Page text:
What Comelec must do
OFF TANGENT - Aven Piramide (The Freeman) - April 21, 2019 - 12:00am

The 1987 Philippine Constitution directs Congress to enact a local government code that provides, among others, “for the qualifications, election appointment and removal, term, salaries, powers and functions and duties of local officials”. In obedience of this constitutional directive, Congress passed, in 1991, a law which is now known as Republic Act No. 7160, the Local Government Code. This law, in its Section 43, provides that “no local elective official shall serve for more than three (3) consecutive terms in the same position.”

I surmise that the term limits for local elective officials were set forth to achieve a more democratic objective. Strategists call it the leveling of the playing field for all of those aspiring to enter public service. History tells us that the longer a personality stays in an elected local government position, the more difficult it is for a new face to dislodge him in an electoral contest. The official’s exposure to the voters, no matter how minuscule, is a huge advantage in terms of name recall. By putting the cap of three consecutive terms, monopolies are avoided as multi-termed public servants are, by some reasonable force of law, disallowed to keep interminable control of certain public offices. Opportunities are this opened to other members of the society who may decidedly be less popular but not necessarily less competent.

A situation has come up in Cebu City. Councilors Sisinio Andales, a fellow lawyer, and Alvin Arcilla were elected members of the Sanggunian Panlungsod of Cebu City in 2010, 2013 and 2016. In layman’s understanding of the three-term limit for councilors, the third consecutive terms of Andales and Arcilla will have ended in June 2019. In other words, the disqualification provision in the local government code applies. They are no longer qualified to run in this May 13 election which tantamount to their seeking a fourth consecutive term. But, they must have a different reading of the law that is why they filed their certificates of candidacy. Or it is possible that the leader of their political group persuaded them to run for a fourth term in the absence of viable candidates.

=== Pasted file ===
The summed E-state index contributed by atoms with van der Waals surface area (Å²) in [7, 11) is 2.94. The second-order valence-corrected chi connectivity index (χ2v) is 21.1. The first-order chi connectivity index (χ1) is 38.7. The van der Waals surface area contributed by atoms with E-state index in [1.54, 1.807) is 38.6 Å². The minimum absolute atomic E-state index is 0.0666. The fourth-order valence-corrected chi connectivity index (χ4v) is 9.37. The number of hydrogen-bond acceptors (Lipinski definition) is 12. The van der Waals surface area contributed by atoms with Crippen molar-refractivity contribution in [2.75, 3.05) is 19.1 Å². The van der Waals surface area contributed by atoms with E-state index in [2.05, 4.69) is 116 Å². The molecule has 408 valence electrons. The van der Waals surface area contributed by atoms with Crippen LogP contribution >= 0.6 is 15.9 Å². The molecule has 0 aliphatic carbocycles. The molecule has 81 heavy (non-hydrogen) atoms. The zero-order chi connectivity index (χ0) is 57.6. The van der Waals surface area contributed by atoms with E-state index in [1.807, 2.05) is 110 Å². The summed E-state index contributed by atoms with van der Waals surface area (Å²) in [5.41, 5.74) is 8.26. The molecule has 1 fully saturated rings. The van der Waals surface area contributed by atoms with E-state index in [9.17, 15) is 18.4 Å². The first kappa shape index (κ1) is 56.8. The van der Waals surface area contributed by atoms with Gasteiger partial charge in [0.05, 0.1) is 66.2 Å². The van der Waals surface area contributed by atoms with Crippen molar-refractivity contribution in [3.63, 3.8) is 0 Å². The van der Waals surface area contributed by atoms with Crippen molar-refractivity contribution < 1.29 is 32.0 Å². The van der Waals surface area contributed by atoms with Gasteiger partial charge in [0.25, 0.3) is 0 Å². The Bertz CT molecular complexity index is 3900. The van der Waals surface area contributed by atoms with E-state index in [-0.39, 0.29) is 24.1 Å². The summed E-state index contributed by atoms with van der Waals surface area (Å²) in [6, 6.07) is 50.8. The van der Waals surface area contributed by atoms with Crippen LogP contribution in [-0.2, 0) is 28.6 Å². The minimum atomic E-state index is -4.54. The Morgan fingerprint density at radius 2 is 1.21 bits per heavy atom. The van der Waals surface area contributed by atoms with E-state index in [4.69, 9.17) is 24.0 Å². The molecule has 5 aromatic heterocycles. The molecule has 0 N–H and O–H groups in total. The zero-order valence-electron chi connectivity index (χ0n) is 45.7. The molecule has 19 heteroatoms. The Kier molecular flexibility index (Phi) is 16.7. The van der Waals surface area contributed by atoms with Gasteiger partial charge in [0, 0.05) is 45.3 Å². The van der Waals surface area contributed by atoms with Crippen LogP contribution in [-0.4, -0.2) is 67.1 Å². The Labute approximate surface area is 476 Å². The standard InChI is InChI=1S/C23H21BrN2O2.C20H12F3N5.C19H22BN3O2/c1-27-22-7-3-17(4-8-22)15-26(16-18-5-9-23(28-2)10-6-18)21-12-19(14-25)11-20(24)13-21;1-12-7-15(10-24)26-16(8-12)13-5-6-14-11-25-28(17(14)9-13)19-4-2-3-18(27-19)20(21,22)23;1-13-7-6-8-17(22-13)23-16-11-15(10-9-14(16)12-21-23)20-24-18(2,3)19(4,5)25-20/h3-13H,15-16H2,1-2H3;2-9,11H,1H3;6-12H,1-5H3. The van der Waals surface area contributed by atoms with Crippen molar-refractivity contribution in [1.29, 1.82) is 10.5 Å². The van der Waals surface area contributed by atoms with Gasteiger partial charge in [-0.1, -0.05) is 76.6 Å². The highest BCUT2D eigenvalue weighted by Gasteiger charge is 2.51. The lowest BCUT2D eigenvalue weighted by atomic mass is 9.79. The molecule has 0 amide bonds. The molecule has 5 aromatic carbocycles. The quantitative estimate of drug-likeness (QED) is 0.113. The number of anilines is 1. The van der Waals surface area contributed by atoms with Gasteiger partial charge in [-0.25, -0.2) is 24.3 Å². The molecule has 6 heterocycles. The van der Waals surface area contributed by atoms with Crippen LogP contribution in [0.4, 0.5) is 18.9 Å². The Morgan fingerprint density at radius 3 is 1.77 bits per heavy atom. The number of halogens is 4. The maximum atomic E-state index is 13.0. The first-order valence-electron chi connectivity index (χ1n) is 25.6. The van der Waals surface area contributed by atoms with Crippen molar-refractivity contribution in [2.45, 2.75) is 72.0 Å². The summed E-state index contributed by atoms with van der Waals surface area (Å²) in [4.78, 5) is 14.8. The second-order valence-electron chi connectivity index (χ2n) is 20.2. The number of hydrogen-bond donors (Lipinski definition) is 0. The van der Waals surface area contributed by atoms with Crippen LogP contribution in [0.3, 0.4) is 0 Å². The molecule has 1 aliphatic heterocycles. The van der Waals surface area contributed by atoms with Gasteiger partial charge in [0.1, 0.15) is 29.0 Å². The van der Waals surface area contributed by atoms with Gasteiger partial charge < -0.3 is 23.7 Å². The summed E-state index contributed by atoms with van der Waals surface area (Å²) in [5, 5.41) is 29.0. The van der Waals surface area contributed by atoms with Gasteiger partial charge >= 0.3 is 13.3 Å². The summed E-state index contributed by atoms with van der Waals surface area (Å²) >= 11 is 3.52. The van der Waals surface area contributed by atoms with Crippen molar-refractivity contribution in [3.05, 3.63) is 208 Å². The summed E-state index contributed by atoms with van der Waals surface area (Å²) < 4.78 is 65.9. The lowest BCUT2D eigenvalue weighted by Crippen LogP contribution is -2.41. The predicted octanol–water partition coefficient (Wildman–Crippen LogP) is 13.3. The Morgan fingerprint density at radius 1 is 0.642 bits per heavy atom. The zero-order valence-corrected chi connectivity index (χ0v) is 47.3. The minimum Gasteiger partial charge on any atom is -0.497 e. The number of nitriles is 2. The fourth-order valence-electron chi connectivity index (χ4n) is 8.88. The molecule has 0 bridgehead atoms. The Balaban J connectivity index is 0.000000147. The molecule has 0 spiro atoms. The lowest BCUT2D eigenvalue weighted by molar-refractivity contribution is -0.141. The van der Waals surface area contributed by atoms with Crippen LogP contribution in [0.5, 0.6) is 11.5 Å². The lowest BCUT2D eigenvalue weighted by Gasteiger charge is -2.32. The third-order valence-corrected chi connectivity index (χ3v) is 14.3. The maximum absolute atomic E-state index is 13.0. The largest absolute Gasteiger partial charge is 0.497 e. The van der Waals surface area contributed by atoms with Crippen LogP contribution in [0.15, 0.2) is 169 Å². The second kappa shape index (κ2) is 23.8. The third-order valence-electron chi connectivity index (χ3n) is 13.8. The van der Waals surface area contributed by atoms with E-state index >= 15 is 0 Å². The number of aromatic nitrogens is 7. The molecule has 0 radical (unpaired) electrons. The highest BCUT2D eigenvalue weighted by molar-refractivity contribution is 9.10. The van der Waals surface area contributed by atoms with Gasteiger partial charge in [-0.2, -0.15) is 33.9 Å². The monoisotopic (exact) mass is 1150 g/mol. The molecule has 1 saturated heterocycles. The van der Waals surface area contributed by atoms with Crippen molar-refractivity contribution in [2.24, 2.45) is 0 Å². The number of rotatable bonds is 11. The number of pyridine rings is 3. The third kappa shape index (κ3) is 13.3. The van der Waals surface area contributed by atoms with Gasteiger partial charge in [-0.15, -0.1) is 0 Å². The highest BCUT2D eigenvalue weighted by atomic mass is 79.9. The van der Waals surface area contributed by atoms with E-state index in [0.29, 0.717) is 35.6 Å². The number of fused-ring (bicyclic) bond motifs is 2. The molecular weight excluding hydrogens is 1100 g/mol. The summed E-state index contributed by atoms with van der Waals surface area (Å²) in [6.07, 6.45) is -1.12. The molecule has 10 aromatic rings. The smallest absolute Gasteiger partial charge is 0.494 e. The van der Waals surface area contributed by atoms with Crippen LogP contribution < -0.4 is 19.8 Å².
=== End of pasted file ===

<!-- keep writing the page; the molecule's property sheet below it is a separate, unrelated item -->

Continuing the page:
It did not surprise me to read a news report saying that the Commission on Elections disqualied both councilors. Lawyers have the term “open and shut case” to apply. I mean no offense when i say so. The legal bar was written in simple English such that all the Comelec had to do was to apply it. There was no need for Comelec to interpret the meaning of the law. Indeed, the Comelec did not find it difficult to rule that Andales and Arcilla were disqualified.

Reports had it that both candidates timely filed their motions for reconsideration. To be honest about it, doing so is their legal right. So, let us not begrudge them. What they are doing is a part of due process. They just want the tribunal to listen to their side and perhaps, reverse its initial decision.

The situation brought about by the Andales and Arcilla candidacies casts a spell of uncertainty to many Cebuanos, including me. It has dawned on me that a simply written disqualification provision may be viewed differently.

When Cicero was a respected member of the Roman senate, he always spoke in nationalistic language. At one time, he asked his peers to give their best gift to the republic by doing whatever they thought was their best. If Cicero were alive to view the Andales and Arcilla situation, he would have asked the Comelec to rule on the motions for reconsideration filed by both councilors before election day. The electorate of the city’s north district should be spared the anxiety of finding out if both are disqualified. Let that ruling come.

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